[cabfpub] FW: FW: CAB Forum Policy Change request
Rick_Andrews at symantec.com
Fri Oct 2 13:04:15 MST 2015
Reposting to the public list with permission.
From: WILEMON, ANDREA A [mailto:aw8139 at att.com]
Sent: Friday, October 02, 2015 1:00 PM
To: Sigbjørn Vik ; public at cabforum.org
Cc: Rick Andrews; Shannon Ortiz; Mark Kelly; MCROBERTS, JOHN M; GALLAGHER,
TIM; THOMPSON, TIMOTHY R
Subject: RE: [cabfpub] FW: CAB Forum Policy Change request
While storing certificate key pairs in secure USB drives in a locked safe is
a good solution for smaller companies, manually managing and distributing
large volumes of certificates within one year is not feasible in a large
enterprise environment for the following reasons:
- We have almost 10,000 SHA-1 certificates due for conversion to
SHA-256 by January 1, 2017. These certificates are spread across many sites
within the United States and international.
- Our security policies don't allow sensitive data, the private keys
in this case, to be stored on portable drives such as USB, including secure
- Password protected Zip files are not approved in our secure crypto
tool suite for protecting sensitive data which in this case is the private
- We could deploy the proposed option but it would be an deemed an
insecure solution within our enterprise and places our private keys at risk
- A secure deployment will require additional resources to build-out
and manage across our many locations for a short-term temporary solution.
Each certificate has a unique thumbprint, serial number and is time stamped
by the CA at issuance. This proposal will require the contacts for each
SHA-1 certificate to create the private key, enroll the CSR, install the
certificate to create the key pair and copy the new key pair to another
location for storage. We do not allow applications to copy private keys
from the server home key stores to reduce risk of extending a compromise to
Your interpretation of our request is correct. We are asking for an
exception to the SHA-1 certificate issuance deadline to support applications
requiring new SHA-1 certificates for a short time frame in 2016 while
completing migrations to SHA-256. We are not asking for an extension past
the CAB Forum SHA-1 deprecation deadline of December 31, 2016. If the goal
is to reduce SHA-1 certificate use in 2016 by halting issuance now, we will
still have the same number of SHA-1 server certificates in use next year
regardless of whether we issue them now or in 2016 with less-than-one year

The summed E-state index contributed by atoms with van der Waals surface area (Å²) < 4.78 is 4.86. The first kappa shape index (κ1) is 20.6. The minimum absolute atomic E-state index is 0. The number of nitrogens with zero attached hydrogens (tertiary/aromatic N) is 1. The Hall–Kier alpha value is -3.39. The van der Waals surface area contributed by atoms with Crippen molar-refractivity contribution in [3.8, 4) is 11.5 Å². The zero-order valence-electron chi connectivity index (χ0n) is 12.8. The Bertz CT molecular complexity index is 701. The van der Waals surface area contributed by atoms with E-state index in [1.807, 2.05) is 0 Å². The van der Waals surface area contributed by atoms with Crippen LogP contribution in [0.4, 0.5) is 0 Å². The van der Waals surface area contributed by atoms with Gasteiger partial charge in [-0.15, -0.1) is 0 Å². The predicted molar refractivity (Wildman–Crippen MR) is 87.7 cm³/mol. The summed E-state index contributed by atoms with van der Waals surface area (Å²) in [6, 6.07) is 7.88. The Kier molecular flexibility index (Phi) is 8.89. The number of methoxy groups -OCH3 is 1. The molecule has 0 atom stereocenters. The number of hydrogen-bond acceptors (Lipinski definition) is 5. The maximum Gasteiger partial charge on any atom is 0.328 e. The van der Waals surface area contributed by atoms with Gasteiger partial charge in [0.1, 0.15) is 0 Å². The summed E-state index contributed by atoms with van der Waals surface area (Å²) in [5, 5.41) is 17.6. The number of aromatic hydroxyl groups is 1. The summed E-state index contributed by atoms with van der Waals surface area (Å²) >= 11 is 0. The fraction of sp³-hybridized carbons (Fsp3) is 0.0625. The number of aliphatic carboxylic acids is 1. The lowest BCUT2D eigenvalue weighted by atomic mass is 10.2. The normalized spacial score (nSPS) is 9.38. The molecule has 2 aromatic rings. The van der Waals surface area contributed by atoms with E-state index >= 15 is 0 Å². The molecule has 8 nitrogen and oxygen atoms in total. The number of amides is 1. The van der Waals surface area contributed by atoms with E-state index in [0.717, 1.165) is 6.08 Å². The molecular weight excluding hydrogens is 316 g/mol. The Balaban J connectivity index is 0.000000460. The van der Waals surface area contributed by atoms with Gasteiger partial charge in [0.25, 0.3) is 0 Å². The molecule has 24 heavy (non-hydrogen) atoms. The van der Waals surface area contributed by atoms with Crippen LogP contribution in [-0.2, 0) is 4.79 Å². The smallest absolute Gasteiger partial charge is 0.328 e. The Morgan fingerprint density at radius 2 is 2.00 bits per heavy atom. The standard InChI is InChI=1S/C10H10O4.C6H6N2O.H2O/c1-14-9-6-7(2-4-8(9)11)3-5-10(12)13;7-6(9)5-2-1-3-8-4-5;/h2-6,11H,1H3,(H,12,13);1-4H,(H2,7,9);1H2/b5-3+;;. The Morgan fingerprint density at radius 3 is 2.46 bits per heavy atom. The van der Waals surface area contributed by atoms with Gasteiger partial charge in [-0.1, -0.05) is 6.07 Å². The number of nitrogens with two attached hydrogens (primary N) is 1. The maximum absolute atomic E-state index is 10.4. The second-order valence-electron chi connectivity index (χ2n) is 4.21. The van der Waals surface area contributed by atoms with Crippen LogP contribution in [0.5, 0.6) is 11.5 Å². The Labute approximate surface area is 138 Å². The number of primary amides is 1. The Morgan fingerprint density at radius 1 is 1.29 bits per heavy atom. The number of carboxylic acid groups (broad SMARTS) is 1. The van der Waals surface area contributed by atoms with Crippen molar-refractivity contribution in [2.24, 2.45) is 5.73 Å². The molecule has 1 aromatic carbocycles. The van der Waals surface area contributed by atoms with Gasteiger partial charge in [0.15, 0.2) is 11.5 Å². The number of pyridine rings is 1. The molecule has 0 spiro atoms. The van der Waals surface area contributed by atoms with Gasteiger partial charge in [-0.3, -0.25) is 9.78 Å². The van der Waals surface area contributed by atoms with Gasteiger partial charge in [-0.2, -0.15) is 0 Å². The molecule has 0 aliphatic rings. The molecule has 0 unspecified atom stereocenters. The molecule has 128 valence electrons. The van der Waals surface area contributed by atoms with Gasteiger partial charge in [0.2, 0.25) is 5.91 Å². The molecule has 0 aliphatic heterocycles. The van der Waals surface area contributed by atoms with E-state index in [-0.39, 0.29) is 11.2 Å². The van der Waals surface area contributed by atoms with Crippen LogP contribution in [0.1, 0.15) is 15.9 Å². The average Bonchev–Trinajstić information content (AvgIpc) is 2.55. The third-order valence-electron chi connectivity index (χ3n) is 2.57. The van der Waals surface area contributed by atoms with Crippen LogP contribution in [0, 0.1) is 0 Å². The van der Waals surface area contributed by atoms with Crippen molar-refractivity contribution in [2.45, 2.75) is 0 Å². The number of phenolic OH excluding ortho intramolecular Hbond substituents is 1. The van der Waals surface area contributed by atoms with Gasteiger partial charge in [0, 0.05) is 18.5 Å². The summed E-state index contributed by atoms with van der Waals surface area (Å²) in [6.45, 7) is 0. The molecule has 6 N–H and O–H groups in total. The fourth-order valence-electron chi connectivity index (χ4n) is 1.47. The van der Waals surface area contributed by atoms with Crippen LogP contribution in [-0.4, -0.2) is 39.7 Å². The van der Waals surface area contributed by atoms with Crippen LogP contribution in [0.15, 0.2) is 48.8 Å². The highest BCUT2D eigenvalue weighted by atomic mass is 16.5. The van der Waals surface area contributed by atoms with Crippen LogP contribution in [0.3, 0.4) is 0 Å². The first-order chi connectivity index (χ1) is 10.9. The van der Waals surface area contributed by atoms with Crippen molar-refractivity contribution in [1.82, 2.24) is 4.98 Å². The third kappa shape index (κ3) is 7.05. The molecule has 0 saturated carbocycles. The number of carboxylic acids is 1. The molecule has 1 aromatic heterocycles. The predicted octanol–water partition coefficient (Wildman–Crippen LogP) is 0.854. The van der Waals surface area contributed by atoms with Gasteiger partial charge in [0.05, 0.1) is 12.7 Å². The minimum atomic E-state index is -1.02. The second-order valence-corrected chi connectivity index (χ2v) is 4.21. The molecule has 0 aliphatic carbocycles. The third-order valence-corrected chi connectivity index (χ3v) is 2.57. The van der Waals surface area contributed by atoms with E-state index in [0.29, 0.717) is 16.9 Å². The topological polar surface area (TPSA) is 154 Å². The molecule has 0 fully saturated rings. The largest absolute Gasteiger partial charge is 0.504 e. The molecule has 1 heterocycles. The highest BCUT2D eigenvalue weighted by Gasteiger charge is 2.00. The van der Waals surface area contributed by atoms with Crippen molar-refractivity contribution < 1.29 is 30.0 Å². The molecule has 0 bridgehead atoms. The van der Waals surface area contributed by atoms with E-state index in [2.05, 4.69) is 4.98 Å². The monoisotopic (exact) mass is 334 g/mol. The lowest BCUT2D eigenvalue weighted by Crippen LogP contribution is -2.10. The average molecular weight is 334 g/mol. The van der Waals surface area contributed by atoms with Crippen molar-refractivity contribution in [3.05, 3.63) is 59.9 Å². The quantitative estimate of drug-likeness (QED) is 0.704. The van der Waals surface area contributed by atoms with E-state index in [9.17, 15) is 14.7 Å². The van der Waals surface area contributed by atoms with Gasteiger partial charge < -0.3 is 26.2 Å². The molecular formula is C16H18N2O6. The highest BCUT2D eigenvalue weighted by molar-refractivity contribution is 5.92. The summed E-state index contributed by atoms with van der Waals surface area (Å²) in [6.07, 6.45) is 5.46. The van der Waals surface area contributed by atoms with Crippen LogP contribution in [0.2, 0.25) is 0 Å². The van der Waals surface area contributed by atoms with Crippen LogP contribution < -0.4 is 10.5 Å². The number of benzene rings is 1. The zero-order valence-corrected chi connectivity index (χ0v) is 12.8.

We do not advocate use of vulnerable browser products. Our internal
standard is Internet Explorer v11 with the current security patches.
Andrea A. Wilemon, CISSP
Chief Security Office, Mobility, Cloud & Enterprise Security AT&T Services,
aw8139 at att.com
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From: Sigbjørn Vik [mailto:sigbjorn at opera.com]
Sent: Thursday, September 17, 2015 8:24 AM
To: public at cabforum.org
Cc: WILEMON, ANDREA A
Subject: Re: [cabfpub] FW: CAB Forum Policy Change request
On 16-Sep-15 00:44, WILEMON, ANDREA A wrote:
> A key escrow repository and inventory management system does not
> exist, and there are not the resources or time left to build a
> temporary solution.
Here is a solution which doesn't require any time to build:
Order your certificates, and store them all in an encrypted .zip file on a
Store the drive in a safe.
Make sure that no one person has the both the code to the safe and the .zip
password. Any access to the .zip file thus requires at least two people
present, and you may add more policies as wanted.
Any requests for certificates are routed to these people.
(A backup drive in a different safe is optional, so is the use of secure USB
> We can't issue generic certificates and update them later with the
> Subject Distinguished Name (DN) values
You would need one certificate for each subject name. This is the same
whether they are issued now, or next year.
> We are not asking to extend the SHA-1 deprecation deadline.
You are asking to extend the SHA-1 issuance deadline.
> those browsers that do not support SHA-1 certificates through 2016
> will quickly be retired from our environment.
* I read what you wrote as "If some browsers tighten their security, we will
retire them", which I interpret as "If CABForum supports our use case, we
will use the most insecure browser available". That sounds like a very good
reason not to support the use case.
* If you are able to control the environment and retire browsers, you are
also able to install custom roots, in which case you may consider that as a
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